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Your first... travel cancellation scenario

Dr Melanie Wynne-Jones advises how to avoid potential pitfalls in this unpleasant situation

Dr Melanie Wynne-Jones advises how to avoid potential pitfalls in this unpleasant situation

Telling patients they should cancel a holiday is one of the downsides of our job; the patient is disappointed, and filling in the claim form can cause problems.

Patients don't usually consult us before booking a holiday or taking out holiday insurance, and many later claim they were not advised to declare existing illnesses or warned about exclusions that render their insurance invalid.

So if any patient asks you about possible future travel, take it seriously. Warn them to read the small print and to check what is covered. Failure to declare a quiescent condition could jeopardise a claim for an unrelated problem. However, pre-existing conditions may be excluded; Macmillan Cancer Support says that people who have had cancer are often charged higher premiums, or refused cover altogether.

Fit to travel

Your other responsibility is to advise whether patients are actually fit to travel, and this is not always easy as it depends on the nature and stability of their condition, their mode of travel, their destination, and planned activities. People with anaemia, heart or lung conditions may not cope with high altitude, strenuous holidays or even aircraft cabin pressure; a remote island is not advisable if you may need urgent care.

British Airways provides useful advice on fitness to fly for a number of conditions. If you advise a patient they are fit to travel (or not), as far as you are aware, you should document it, together with any provisos, and tell them to consult again if their medical situation changes before departure.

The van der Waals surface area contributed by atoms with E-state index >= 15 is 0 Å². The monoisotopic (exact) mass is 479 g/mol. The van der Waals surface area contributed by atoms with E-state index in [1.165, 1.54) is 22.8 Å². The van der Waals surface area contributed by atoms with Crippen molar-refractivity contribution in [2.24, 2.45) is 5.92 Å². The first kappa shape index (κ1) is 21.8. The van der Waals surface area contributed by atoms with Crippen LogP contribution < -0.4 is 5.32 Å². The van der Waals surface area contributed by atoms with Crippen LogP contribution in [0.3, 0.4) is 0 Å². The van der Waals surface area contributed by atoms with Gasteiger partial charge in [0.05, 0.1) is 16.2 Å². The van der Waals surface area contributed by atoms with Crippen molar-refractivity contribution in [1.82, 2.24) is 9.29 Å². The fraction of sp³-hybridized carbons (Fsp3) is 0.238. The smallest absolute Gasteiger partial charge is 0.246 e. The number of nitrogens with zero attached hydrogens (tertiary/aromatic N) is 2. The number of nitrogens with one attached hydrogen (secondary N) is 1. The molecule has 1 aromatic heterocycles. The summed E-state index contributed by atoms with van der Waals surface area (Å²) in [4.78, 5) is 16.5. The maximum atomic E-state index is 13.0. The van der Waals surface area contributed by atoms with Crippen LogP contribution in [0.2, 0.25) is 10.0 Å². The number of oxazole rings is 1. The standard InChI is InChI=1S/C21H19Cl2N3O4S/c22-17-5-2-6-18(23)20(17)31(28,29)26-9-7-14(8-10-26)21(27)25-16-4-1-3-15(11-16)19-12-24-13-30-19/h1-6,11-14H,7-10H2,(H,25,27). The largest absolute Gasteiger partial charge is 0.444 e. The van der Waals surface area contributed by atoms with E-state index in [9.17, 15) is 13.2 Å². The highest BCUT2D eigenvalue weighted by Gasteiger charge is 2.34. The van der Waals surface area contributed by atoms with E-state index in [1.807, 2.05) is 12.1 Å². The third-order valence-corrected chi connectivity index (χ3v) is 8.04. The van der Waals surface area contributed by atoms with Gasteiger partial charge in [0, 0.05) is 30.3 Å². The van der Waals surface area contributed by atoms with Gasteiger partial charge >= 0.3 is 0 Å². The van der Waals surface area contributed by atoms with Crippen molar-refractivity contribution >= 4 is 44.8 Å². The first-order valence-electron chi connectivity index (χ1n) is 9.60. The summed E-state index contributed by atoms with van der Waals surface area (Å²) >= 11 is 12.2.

Last-minute plans

A common scenario is the patient who ignores longstanding symptoms such as chest pain on exertion, then consults, saying 'by the way, I'm off to Greece in two days' time'.

Assessing the risk of travel and deciding whether to advise cancellation is not easy, and you are accountable to the patient and the insurance company if you get it wrong. If patients need to make a claim, you will probably be asked to provide a medical report. The request may come as an urgent fax from somewhere exotic claiming that the patient will not be treated without it. Beware – the laws regarding disclosure of medical information apply, and consent from an unconscious, confused, intoxicated or coerced patient may not be valid.

Also, you may face the patient's anger if their claim is refused because you have disclosed something that they have not (for example, that they are waiting for an operation), or in a way that could be misinterpreted. So check that their permission to release information is valid, and that they understand the implications (ask the patient to telephone you, or contact your defence society if necessary).


More commonly, patients ask you to countersign their form after the event. The insurers will want to know when the holiday was booked, when the insurance was taken out, when symptoms first appeared, whether they were related to an existing or previous condition, when cancellation was advised, and whether the patient booked contrary to advice. This may involve a trawl through the practice records and hospital letters.

You may realise that the facts may not support the patient's claim, or that the patient had consulted with symptoms that appeared minor but turned out to have a serious cause. The patient could lose a lot of money if the claim is turned down, and may press you to produce a favourable report.

Point out that it is a legal document and that you have a duty to be completely truthful, although you can include extenuating circumstances. Keep a copy if you think there may be queries or repercussions.Completing these forms is often time-consuming and is not an NHS service, so you are entitled to charge for your time.

Dr Melanie Wynne-Jones is a GP trainer in Marple, Cheshire

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